Presidential Election

Pulpit Ministry & the Presidential Election, Part 2

Posted with persmission from Theologically Driven.

In my last post, I suggested that the role of the pulpit in preparing a congregation for the upcoming presidential election is more complex than simply identifying relevant biblical values at stake in the election and offering corroborating textual support. Instead, we need to offer a theological matrix whereby the believer may successfully identify the most relevant concerns and weigh them appropriately. In short, it is the pastor’s responsibility to develop and communicate a biblical worldview that allows the believer to recognize and promote God’s expectations in areas where specific biblical guidance is not forthcoming. Note the following:

(1) The matrix begins with the realization that, in this dispensation at least, the spheres governed by Caesar and the church, respectively, are distinct (Matt 22:21). The church has no place in normalizing the legislation, adjudication, or execution of civic initiatives; nor has civil government any place in normalizing the doctrine and praxis of the church.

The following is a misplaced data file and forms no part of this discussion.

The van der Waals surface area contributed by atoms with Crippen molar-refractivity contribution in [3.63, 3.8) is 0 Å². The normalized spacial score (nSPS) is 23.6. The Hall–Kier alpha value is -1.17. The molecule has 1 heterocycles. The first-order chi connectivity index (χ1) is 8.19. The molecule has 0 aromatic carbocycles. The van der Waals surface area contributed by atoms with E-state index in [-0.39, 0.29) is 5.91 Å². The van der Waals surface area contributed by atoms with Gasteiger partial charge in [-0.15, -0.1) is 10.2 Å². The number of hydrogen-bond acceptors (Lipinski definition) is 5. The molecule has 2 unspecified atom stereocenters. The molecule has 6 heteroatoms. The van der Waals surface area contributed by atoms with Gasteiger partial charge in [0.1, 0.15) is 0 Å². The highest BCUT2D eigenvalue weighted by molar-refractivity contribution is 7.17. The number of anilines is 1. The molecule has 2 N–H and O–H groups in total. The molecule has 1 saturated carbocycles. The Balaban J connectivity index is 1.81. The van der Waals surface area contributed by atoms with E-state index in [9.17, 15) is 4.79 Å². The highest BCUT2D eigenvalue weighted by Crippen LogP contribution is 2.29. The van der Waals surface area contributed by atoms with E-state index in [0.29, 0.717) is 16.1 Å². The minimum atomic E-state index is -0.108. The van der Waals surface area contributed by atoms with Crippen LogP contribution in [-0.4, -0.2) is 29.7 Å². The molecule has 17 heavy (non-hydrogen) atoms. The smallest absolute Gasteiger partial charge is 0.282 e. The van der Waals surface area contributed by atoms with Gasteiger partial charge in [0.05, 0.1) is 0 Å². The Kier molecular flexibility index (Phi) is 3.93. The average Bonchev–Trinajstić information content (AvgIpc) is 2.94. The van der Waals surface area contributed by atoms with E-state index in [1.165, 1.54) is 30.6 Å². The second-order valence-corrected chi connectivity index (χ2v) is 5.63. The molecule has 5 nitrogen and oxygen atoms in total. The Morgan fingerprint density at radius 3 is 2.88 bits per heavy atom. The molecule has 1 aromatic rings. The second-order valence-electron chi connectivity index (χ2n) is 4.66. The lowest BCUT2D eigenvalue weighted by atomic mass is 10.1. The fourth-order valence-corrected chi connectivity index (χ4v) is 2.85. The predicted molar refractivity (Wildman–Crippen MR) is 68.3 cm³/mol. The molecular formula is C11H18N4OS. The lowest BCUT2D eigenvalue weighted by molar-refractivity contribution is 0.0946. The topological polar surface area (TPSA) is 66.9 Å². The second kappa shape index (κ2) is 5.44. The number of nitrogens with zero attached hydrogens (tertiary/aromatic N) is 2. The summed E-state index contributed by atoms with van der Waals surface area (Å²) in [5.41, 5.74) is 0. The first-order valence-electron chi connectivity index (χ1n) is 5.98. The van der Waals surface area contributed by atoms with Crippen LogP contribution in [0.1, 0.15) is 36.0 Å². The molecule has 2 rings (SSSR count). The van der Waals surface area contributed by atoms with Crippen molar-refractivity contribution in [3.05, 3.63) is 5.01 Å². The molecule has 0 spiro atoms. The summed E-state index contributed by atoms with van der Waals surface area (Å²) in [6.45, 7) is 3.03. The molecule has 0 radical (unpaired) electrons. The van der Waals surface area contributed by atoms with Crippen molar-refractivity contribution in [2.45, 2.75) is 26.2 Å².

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Pulpit Ministry & The Presidential Election: Part 1

Posted with permission from Theologically Driven.

As an interim pastor charged in part with exposing the Scriptures so as to inform the moral and ethical decision-making of a congregation, I have been forced to consider the role that the pulpit should play in the upcoming presidential election. The simplest model, and one that will no doubt feature prominently in many pulpits over the next few weeks, is what I’ll call the values/proof-text model. It has two basic variations:

  • One variation stresses the biblical emphasis on conservative Judeo-Christian moral values (e.g., abortion, the institution of marriage, work/reward, etc.) and influences the election toward one party.
  • The other variation stresses the biblical emphasis on generous Judeo-Christian social values (e.g., social justice, legislated neighborliness, and the welfare of the city) and influences the election toward the other party.

If one could manage to be completely objective with this approach, then it is probable that one party’s list of biblical values and the supporting proof-texts would be longer than the other’s. Or, alternately, one might decide that irrespective of the length of the lists, the weight of one or more of the items on the list (say, abortion) is such that the argument for one side or the other is sealed.

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